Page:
Metta MMU module init

MMU initialisation

First off, we start by loading the needed modules - mmu_mod, frames_mod and heap_mod.

mmu_mod will allocate and map the first chunk of memory to use. It does so without knowing much about memory allocation - just takes a first fit chunk from the physical memory map, passed to us by the bootloader. Parts of this memory will be used by frames_mod and heap_mod as well, so we need a way to know how much memory they would need.

We need frames_mod to tell us, how much it needs to manage the physical memory, for the heap we just assume some size that we would need dynamically during rest of startup.

int required = frames_mod->required_size();
int initial_heap_size = 128*KiB;

How frames module figures out its required space we will understand in a moment, when we see the structures it uses for bookkeeping.

With space requirements in our hands we can start initialising MMU structures.

MMU state is pretty large, it consists of page directory and page tables used for initial mappings, RAM table and some important closures - system frame allocator, heap and stretch allocator, as well as ramtab closure.

MMU create method will initialise all these structures in one big chunk of memory allocated from physical memory map. It also means this data may overwrite some of the information loaded by grub (namely the bootimage), but weʼve already copied everything we need higher in memory while loading the modules, so this is fine.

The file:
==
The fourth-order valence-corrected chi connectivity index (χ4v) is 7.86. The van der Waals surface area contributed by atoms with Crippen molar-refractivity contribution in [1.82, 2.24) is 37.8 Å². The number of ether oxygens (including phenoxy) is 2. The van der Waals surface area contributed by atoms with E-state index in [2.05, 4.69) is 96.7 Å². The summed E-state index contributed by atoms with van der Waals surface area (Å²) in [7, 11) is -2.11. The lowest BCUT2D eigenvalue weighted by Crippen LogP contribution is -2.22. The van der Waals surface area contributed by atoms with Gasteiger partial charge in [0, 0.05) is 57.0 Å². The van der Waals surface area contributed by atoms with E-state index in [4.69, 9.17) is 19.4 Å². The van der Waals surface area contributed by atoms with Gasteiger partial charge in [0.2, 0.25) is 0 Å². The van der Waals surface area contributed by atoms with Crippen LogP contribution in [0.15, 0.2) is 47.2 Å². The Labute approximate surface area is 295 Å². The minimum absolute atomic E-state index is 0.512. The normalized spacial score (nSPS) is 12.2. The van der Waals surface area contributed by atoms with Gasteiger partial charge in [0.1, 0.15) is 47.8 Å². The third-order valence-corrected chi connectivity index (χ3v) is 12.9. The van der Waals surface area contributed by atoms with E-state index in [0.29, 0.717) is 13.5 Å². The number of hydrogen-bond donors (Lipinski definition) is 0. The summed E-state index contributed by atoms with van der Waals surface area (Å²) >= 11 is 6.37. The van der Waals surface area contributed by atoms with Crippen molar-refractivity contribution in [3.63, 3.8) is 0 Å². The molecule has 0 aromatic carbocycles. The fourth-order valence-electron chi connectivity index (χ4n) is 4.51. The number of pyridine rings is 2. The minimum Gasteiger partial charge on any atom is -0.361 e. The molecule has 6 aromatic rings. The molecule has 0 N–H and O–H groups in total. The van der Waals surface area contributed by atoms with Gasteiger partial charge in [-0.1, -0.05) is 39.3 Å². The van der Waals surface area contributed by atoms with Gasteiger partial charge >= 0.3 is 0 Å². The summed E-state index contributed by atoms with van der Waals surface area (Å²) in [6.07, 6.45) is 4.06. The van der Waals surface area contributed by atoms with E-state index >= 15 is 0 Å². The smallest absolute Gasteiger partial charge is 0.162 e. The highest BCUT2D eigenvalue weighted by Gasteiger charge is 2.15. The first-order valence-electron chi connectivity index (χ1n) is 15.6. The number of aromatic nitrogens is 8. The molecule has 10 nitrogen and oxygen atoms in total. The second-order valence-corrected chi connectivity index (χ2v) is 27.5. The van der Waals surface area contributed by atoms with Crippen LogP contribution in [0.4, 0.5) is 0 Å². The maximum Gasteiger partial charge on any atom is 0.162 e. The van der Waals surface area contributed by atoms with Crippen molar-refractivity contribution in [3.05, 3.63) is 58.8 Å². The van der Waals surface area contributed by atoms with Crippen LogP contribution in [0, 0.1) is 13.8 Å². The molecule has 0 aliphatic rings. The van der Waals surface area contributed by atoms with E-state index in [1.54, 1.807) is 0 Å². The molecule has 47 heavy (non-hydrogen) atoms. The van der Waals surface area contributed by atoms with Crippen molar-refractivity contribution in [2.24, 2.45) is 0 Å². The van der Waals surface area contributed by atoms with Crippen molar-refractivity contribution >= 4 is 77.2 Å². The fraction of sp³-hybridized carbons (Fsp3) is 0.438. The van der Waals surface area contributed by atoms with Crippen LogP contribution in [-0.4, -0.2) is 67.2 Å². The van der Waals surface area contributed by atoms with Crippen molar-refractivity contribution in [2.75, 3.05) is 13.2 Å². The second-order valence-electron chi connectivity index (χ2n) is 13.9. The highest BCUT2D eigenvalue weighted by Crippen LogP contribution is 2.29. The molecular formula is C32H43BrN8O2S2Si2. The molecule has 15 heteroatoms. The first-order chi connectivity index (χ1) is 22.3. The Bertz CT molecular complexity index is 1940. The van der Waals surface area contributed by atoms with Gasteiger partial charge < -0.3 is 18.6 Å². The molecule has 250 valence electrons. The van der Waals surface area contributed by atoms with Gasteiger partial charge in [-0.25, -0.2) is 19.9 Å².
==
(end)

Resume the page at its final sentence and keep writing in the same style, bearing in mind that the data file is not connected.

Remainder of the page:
After allocating all page structures, we will fill them up by means of enter_mappings() function. This function will cover allocated memory and also allocate extra L2 page tables. Finally, all important pointers are set up and the CPU is switched to the newly allocated page directory.

Next step is to create the physical frame allocator.

Frame allocator initialisation

Frame allocator needs to track all frames of physical memory, their availability and ownership.

It does so by keeping a linked list of allocation regions (which roughly correspond to areas in the BIOS memory map passed to us). Each region entry has a list of frames in this region and their availability.

struct frames_module_v1_state
    address_t start;
    size_t n_logical_frames;
    uint32_t frame_width;
    memory_v1_attrs attrs;